Experimental results are shown in FIG. 4. FIG. 4 is a tabulation of the flows of the basic O2 /He plasma (300 W RF, 2.0 torr), the Process gas in which the N2 (or AIR) leak is presumably entrained, the rate and nature of the intentionally leaked gas, the rate and type (matched to the known type of the Leak gas) of the Measured leak, the R2 value of the regression, and the type of Test gas used.

The tabulated data of FIG. 4 shows that the procedure can be run, with either AIR or N2 as the test gas, with accuracies typically better than 10%. The demonstrated LOD (Limit of Detection) is 2%, but this is not the ultimate LOD.

As far as the ultimate LOD is concerned, baseline correction has to be considered. This addresses the problem that the N2 emission line is on top of a broad-band plasma emission spectrum. As shown in FIG. 1, this means that the I334 values, at any level of [N2 ], will be increased by Ibaseline. Hence, even in the total absence of any N2 in the system, the internal calibration will yield a "baseline equivalent nitrogen flow". This source of error can be eliminated if instead of a broad-band filter, a spectrometer is used for this procedure. Then, in addition to measuring I334, the Ibaseline value can be measured at, for example, 320 and 340 nm. With the internal calibration then generated with the values of (I334 -Ibaseline) vs. added [N2 ], the LOD can be significantly decreased.

The method of the invention can be utilized in any plasma reactor (etcher, deposition, uW, ECR . . . ) where gases are excited to an emitting state. In other non-plasma processing equipment, the method can be implemented by utilizing an "in-line" test cell. This test cell would have to provide its own RF excitation and spectral measurement capability. This procedure can be fully automated to provide continual unattended testing.

FIG. 5 illustrates a basic reactor system and emission detection system. Reactor 10 has a gas line input port 11 connected to a multi port gas manifold 12. Manifold 12 is capable of imputing different gases used in the reactor. Valve 13 is used to close off port 11.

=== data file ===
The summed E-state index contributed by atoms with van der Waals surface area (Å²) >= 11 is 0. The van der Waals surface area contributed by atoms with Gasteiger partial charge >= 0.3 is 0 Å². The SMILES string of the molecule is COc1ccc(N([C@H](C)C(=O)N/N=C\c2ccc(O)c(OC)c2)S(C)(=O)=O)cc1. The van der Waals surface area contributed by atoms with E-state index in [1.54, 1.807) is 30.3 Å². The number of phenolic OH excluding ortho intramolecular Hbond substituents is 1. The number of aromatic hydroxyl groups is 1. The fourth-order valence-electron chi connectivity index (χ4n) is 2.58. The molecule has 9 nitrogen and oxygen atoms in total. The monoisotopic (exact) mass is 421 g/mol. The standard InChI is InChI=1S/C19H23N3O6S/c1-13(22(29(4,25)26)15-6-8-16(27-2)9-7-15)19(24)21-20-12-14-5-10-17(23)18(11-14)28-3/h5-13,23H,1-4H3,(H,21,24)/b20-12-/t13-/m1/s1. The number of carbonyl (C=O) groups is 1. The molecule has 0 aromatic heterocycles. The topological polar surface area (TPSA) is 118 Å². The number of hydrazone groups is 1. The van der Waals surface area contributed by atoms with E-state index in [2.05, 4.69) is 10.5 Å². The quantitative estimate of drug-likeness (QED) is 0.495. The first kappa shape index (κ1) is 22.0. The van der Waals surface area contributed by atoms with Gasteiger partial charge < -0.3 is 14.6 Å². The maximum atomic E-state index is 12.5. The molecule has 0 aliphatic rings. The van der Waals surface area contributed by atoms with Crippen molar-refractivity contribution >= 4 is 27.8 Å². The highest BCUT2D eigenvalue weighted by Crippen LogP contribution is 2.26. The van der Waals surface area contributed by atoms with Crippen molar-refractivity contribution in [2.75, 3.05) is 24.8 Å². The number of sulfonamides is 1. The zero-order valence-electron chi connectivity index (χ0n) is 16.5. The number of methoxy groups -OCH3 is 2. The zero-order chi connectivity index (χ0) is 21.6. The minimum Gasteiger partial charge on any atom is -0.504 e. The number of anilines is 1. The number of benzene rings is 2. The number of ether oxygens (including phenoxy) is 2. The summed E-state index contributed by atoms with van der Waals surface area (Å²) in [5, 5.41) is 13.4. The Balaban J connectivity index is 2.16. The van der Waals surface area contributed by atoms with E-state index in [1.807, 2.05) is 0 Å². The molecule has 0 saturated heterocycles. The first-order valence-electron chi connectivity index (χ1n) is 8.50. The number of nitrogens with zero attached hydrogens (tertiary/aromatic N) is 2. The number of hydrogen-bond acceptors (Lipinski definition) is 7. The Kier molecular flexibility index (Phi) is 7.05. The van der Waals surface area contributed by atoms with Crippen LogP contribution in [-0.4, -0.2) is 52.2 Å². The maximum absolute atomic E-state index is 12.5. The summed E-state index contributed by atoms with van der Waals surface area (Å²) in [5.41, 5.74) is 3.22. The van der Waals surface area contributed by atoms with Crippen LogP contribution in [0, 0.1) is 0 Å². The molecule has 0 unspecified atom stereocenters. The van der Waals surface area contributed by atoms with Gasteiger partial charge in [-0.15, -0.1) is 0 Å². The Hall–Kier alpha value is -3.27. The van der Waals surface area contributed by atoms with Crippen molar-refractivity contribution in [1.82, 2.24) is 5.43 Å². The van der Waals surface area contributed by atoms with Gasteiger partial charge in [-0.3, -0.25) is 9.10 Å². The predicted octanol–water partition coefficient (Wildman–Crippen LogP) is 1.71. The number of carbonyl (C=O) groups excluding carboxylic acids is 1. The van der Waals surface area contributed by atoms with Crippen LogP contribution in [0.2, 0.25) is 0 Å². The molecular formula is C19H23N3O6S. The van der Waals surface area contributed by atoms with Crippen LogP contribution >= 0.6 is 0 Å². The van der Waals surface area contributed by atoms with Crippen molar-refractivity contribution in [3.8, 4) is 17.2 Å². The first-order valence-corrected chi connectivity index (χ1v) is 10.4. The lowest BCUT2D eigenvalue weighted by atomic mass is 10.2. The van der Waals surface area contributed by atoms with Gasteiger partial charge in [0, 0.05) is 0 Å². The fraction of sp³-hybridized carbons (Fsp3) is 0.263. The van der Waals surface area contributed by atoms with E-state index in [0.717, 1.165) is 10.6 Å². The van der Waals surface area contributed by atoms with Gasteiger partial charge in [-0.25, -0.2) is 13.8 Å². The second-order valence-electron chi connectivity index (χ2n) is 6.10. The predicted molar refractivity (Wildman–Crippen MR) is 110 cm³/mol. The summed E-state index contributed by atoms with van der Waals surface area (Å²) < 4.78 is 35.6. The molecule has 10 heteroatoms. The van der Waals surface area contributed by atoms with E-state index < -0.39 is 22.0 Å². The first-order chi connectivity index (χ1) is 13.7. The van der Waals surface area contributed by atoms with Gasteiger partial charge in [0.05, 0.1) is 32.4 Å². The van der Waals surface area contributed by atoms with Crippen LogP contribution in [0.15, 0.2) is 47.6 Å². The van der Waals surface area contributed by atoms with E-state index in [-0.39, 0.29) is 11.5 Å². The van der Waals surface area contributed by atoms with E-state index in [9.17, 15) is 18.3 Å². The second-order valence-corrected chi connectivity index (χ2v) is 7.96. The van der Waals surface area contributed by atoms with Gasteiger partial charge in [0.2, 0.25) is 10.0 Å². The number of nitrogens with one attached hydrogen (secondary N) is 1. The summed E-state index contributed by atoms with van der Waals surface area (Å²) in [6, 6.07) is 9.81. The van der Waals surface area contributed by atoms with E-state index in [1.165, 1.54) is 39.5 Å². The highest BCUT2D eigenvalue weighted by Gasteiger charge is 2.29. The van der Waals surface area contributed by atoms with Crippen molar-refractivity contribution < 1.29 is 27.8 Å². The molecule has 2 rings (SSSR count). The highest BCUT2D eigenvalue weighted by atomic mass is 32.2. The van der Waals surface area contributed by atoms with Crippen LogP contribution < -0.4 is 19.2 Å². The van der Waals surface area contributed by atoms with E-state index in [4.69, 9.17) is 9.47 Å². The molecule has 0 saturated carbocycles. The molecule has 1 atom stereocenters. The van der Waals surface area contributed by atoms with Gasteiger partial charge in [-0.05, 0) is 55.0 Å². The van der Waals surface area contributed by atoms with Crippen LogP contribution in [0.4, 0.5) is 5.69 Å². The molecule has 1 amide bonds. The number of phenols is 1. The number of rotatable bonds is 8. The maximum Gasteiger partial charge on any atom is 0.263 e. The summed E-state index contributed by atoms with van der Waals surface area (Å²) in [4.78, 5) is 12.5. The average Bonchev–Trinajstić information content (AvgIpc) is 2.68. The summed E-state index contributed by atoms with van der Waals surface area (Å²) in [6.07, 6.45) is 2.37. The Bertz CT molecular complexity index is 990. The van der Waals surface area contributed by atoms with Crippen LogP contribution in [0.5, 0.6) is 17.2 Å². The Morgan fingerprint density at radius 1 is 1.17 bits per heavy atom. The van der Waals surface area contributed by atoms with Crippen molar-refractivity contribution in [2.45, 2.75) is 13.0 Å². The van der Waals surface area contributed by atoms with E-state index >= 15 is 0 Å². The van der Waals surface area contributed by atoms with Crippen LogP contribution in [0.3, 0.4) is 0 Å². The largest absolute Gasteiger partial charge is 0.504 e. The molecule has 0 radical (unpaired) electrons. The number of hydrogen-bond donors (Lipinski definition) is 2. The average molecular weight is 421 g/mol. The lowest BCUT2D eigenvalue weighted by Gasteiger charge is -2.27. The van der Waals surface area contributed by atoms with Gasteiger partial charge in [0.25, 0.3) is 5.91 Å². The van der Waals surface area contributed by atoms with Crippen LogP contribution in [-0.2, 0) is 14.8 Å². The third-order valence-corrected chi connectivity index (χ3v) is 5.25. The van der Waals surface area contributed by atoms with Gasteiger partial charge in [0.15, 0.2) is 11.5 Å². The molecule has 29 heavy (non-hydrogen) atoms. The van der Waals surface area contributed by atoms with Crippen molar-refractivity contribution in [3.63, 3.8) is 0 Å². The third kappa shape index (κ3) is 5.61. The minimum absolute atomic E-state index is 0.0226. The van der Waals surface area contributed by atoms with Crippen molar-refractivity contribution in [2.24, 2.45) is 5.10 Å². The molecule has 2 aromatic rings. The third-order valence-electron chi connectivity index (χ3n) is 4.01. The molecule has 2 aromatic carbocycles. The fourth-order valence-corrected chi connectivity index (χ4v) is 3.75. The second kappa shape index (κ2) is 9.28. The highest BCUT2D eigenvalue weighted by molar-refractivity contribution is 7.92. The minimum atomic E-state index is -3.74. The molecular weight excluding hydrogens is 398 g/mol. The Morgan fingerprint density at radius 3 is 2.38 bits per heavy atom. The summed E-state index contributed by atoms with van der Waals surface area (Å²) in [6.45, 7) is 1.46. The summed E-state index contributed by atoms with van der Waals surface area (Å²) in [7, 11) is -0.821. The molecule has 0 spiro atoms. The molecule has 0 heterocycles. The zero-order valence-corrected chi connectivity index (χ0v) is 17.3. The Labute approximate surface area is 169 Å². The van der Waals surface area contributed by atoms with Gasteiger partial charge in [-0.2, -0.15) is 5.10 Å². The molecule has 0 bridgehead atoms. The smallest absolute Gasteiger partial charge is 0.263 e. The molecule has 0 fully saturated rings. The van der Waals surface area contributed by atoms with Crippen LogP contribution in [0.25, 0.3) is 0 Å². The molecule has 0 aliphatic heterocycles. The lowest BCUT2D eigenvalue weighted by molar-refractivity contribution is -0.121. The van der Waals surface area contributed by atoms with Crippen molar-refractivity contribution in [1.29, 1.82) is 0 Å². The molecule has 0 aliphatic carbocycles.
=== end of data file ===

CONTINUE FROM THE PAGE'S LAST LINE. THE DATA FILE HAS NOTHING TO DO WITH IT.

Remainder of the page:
A second port 14 is connected to a vacuum system that is used to evacuate the reactor. Valve 15 is used to close port 14.

A viewing window 16 is in the side of reactor 10. An emission intensity detector/spectrometer 17 views the plasma intensity in reactor 10, and supplies the intensity information to test system 18, which utilizes the intensity data and produces regression analysis used in detecting gas leaks in the reactor.

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Classifications
U.S. Classification250/372, 204/192.13, 216/60, 376/143, 204/192.33, 204/298.03, 204/298.32
International ClassificationH01L21/3065, G01N21/73, H01L21/302, G01N21/71, C23C14/00
Cooperative ClassificationG01N21/71
European ClassificationG01N21/71
Legal Events
DateCodeEventDescription
Dec 28, 2005FPAYFee payment
Year of fee payment: 12
Dec 28, 2001FPAYFee payment
Year of fee payment: 8
Jan 2, 1998FPAYFee payment
Year of fee payment: 4
Jun 15, 1993ASAssignment
Owner name: TEXAS INSTRUMENTS INCORPORATED, TEXAS
Free format text: ASSIGNMENT OF ASSIGNORS INTEREST;ASSIGNOR:BARNA, GABRIEL GEORGE;REEL/FRAME:006598/0787
Effective date: 19930614